I did a quick survey of blog awareness amongst the audience. Whilst just about everybody used some forum or other less than half of them read any blogs. And only six people actually maintained one (including me). Everybody else must have a life or something.

Wednesday, March 15, 2006

Rumours of JDeveloper's svelteness have been exaggerated

A couple of years ago some of my J2EE colleagues switched from JDeveloper9i to Eclipse. They were not using ADF and they complained of feature bloat. Now there may have been a certain amount of "CV engineering" in this but they did have a point. The JDev download was then about 320MB compared to Eclipse's skinny 80MB. This was not because Eclipse had less features. It was just that Eclipse offered a bare framework and then we downloaded addins whereas JDeveloper made us download everything but we could switch off the bits we didn't want.

When I tell my friends in Oracle this they point out that JDeveloper has changed its approach now and it too offers a bloat-free framework with the option to just install what we need. Er, up to a point, Lord Copper.

I was talking to someone today about SQL Developer and how we could build addins for it, when I realised I had a really keen idea for an extension that would make my life a lot easier. It's a rather obvious idea and I'm sure people out there are already working on it. But it seemed like a good excuse for me to reinvigorate my rusting Java skills. So I thought I would download JDeveloper and have a look at building the addin for myself.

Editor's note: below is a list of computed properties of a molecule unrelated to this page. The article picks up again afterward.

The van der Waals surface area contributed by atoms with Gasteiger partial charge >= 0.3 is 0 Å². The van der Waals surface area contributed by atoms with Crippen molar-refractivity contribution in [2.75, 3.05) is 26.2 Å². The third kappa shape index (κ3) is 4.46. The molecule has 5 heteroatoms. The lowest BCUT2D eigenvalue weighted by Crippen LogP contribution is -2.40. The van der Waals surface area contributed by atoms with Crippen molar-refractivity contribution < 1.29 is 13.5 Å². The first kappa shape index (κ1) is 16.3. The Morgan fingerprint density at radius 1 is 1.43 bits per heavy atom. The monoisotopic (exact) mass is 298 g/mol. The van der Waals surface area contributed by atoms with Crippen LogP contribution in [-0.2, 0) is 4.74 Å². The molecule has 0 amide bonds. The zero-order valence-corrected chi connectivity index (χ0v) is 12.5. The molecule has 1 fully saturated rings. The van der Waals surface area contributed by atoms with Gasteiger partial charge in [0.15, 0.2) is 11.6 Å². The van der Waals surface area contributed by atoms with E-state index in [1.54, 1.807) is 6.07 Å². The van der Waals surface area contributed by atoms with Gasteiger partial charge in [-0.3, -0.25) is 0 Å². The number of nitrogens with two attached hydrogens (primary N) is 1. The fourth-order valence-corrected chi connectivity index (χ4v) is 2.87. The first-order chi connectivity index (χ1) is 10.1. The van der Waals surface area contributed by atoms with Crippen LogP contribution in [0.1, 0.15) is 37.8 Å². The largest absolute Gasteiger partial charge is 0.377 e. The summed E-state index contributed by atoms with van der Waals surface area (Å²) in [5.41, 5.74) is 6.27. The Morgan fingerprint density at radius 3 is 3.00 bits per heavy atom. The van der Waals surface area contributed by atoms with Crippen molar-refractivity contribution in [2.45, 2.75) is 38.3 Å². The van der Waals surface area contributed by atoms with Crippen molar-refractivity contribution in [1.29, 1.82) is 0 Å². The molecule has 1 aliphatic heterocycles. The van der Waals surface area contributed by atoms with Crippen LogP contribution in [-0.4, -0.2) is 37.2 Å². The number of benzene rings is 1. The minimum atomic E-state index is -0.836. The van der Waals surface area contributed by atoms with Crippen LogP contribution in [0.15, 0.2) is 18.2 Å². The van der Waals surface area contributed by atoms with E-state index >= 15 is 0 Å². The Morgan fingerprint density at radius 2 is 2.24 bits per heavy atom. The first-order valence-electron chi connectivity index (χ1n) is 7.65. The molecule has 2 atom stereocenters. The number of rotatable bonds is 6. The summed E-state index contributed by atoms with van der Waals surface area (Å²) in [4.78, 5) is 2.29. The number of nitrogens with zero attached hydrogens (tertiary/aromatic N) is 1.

I downloaded and installed the base version, fired up the Update Centre to get the Extension SDK, and ... nothing. Turns out the ESDK has a dependency on the J2EE version of JDeveloper, which is not documented in the Feature Matrix. For reference, that version (without JRE) is 181MB compared to the base install which weighs in at a Jodie Kidd-like 52MB. I'm sure there are very good reasons why the ESDK has to use some J2EE components but bloating out JDeveloper by an additional 300% just to look at the feasibility of building a SQL Developer addin seems a bit daft.

If there is a way to install the Extension SDK without downloading all this all stuff I would glad to hear of it. Otherwise I shall just have to wait until somebody else builds the addin for me.


Yes I do realise that the Mark Twain quote I am alluding to is "Rumours of my death have been greatly exaggerated." But I don't think I should change the title as it will break the URL in OraBlogs.

Update #2

In some late-breaking news it turns out that the dependency on J2EE resides not in the ESDK itself but in some of the examples. Apparently a crack team of JDev ninjas is working on separating the two types of examples even as you are reading this.

Monday, March 13, 2006

SQL Developer is now in production!

SQL Developer build 1467 is the Production 1.0 release. So that's just seven months after the first unveiling of the Raptor stealth project at OOW2K5SF. Obviously a lot of the foundation had been done under the JDeveloper project but it's still pretty good going.